TIME’s online operation has too small an audience to remain directly competitive to news operations such as CNN.com, NYT.com and the Huffington Post. A review of this information puts the size of CNN’s monthly audience at over four times that of TIME.com, and NYT.com’s is about three times larger than that of TIME. In the case of the Huffington Post, the figure is closer to seven times larger. Online audience measurements are done by several firms that produce data that are not compatible with one another, which makes judgments about the absolute audience sizes of websites difficult. However, most of these research operations that release data that are publicly available have TIME.com’s audience of visitors well behind several rival sites. Compete research shows that TIME’s audience has been flat over the past year.
TIME has taken the only realistic options to remain profitable and eventually keep down losses. Executives said as recently as 2010 that the magazine was profitable, although the company is believed to assign corporate costs to the individual properties, which would influence these numbers. TIME fired large numbers of its editors and business employees. The period when the magazine had large numbers of overseas bureaus is long gone. The smaller staff and lack of overseas presence has been part of the reason for the loss of TIME’s prestige among news organizations. However, its decisions parallel those of other news media, including the New York Times (NYSE: NYT) and the Washington Post.
TIME’s problems are compounded by those of its parent, Time Inc., which is in turn a part of media conglomerate Time Warner (NYSE: TWX). Time Warner owns one of TIME magazine’s largest competitors in terms of news gathering and online presence — CNN. Time Inc. has been under pressure from Time Warner because of its shrinking margins. It had a segment operating loss of $4 million on revenue of $733 million in the first quarter of the calendar year. The entire publishing operations of Time Inc. include 21 magazines published in the U.S. and more than 70 sold outside America. Obviously, several of these properties are unprofitable.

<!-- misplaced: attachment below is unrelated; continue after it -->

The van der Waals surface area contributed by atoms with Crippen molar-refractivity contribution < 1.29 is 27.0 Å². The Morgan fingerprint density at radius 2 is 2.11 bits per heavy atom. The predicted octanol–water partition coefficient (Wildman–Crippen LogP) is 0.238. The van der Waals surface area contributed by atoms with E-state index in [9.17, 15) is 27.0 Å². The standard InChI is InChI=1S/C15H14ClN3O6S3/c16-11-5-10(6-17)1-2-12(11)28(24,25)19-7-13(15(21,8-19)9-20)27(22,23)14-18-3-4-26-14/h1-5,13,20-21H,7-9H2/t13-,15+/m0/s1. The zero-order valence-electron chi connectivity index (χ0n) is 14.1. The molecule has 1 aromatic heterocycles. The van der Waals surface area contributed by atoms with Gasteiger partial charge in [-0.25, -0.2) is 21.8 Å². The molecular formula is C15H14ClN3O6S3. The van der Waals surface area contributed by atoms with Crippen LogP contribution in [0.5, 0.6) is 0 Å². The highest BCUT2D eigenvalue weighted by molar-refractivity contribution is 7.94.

One of the ways that media try to improve their audience is by courting controversy. There is a great deal of evidence which shows that the approach works. TIME recently ran a cover that shows a 26-year old mother breast-feeding a three-year old child. The large headline on the cover was “Are You Mom Enough?” Just after the magazine came out, TIME’s managing editor Rick Stengel, who is rumored to have had his contract renewed recently, said, “To me, the whole point of a magazine cover is to get your attention.” His point of view is overwhelmed by two facts. One is that TIME was a magazine that was read for decades because of its news, scholarship and reviews of the world’s events, culture and important people — and not primarily its covers. The other is that no matter what Stengel puts on the cover, TIME’s cause is lost, at least to the extent that it can remain a weekly and major source of news content — or a weekly magazine at all.
Douglas A. McIntyre
24/7 Wall St. authors were regular contributors to TIME.com in 2009. Douglas A. McIntyre worked at Time Inc. from 1977 to 1981.